United States District Court, D. Massachusetts
RICHARD J. LYMAN, WILLIAM F. WELD, and ROBERT D. CAPODILUPO, Plaintiffs,
CHARLES D. BAKER, in his official capacity as Governor of the Commonwealth of Massachusetts, and WILLIAM FRANCIS GALVIN, in his official capacity as Secretary of the Commonwealth of Massachusetts, Defendants.
MEMORANDUM AND ORDER
B. SARIS, CHIEF UNITED STATES DISTRICT JUDGE
plaintiffs, two Republicans and one Libertarian, challenge
the constitutionality of Massachusetts's system for
allocating electors in presidential elections. The plaintiffs
have voted and plan to continue voting in Massachusetts for
presidential candidates who are not members of the Democratic
Party. They allege that their votes for these candidates are
effectively discarded because Massachusetts has adopted a
“winner-take-all” (“WTA”) system for
selecting electors. In this system, the candidate receiving
the most votes in Massachusetts is awarded all of the
Commonwealth's electors, with the other candidates
receiving no electors. The plaintiffs seek a declaration that
this system violates the United States Constitution -- both
the “one person, one vote” principle rooted in
the Equal Protection Clause of the Fourteenth Amendment
(Count I) and the voters' freedom of association
protected by the First and Fourteenth Amendments (Count II).
In their view, the Constitution requires a “more
equitable” method for distributing electors, one that
allocates electors proportionately to parties.
Complaint seeks a declaration that the WTA system is
unconstitutional and a corresponding injunction. It also asks
the Court to impose a deadline by which state authorities
must implement a valid method of selecting electors.
defendants have moved to dismiss based on Rule 12(b)(1) and
Rule 12(b)(6) of the Federal Rules of Civil Procedure. After
hearing, the Court concludes that the Massachusetts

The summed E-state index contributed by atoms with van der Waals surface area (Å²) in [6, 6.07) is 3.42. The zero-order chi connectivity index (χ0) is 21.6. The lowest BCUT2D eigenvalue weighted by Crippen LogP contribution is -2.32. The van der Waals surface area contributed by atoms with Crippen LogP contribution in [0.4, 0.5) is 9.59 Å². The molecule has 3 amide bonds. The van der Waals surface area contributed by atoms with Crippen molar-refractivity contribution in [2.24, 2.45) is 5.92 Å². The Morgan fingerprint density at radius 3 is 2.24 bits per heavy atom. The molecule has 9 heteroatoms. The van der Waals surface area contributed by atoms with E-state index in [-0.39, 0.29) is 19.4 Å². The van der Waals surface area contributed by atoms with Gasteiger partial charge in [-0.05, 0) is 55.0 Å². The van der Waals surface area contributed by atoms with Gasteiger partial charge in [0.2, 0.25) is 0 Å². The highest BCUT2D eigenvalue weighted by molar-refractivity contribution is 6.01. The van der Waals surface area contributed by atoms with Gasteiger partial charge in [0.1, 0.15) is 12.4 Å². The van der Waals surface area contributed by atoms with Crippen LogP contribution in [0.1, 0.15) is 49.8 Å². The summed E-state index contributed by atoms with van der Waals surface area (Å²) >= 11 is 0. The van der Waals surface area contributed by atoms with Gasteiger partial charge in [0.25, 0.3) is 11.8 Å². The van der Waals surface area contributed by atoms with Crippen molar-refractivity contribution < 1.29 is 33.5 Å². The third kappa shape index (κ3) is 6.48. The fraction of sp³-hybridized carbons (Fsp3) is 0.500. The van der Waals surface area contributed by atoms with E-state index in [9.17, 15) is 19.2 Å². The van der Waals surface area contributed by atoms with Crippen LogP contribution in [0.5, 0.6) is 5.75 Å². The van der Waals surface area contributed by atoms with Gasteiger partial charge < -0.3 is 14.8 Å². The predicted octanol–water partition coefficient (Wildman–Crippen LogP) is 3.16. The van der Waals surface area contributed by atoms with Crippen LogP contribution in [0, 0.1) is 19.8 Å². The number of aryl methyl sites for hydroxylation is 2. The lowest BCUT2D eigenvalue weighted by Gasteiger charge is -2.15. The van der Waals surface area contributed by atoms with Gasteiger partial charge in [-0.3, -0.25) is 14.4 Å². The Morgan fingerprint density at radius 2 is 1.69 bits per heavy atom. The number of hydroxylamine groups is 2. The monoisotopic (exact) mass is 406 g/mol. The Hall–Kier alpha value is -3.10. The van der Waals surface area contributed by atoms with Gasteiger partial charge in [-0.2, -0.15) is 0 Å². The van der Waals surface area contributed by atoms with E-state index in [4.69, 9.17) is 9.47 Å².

winner-take-all system of selecting electors in presidential
elections is constitutional. The motion to dismiss (Dkt. No.
21) is ALLOWED.
following facts are drawn from the Complaint. I. The
Parties Plaintiff William F. Weld is a registered
Libertarian and the former Republican Governor of
Massachusetts. Plaintiffs Richard J. Lyman and Robert D.
Capodilupo are registered Republicans. All three plaintiffs
are Massachusetts residents. They have consistently voted for
non-Democratic candidates for president, and they intend to
continue to do so in future presidential elections.
Charles D. Baker is the Governor of Massachusetts. Defendant
William Francis Galvin is the Secretary of the Commonwealth,
and his office administers elections. Both are sued in their
Winner-Take-All Selection of Electors
along with 47 other states and the District of Columbia, has
adopted statutes under which its electors for president and
vice president are appointed on a winner-take-all
(“WTA”) basis. See Mass. Gen. Laws ch.
54, § 118 (stating that electors “who have
received the highest number of votes . . . shall . . . be
deemed to be elected”). Under this system, the
political party of the candidate who receives the most votes
in Massachusetts appoints all of the Commonwealth's
electors. See id. For example, in 2016, Secretary
Hillary Clinton received 60 percent of the votes in
Massachusetts and all of its electors. President Donald Trump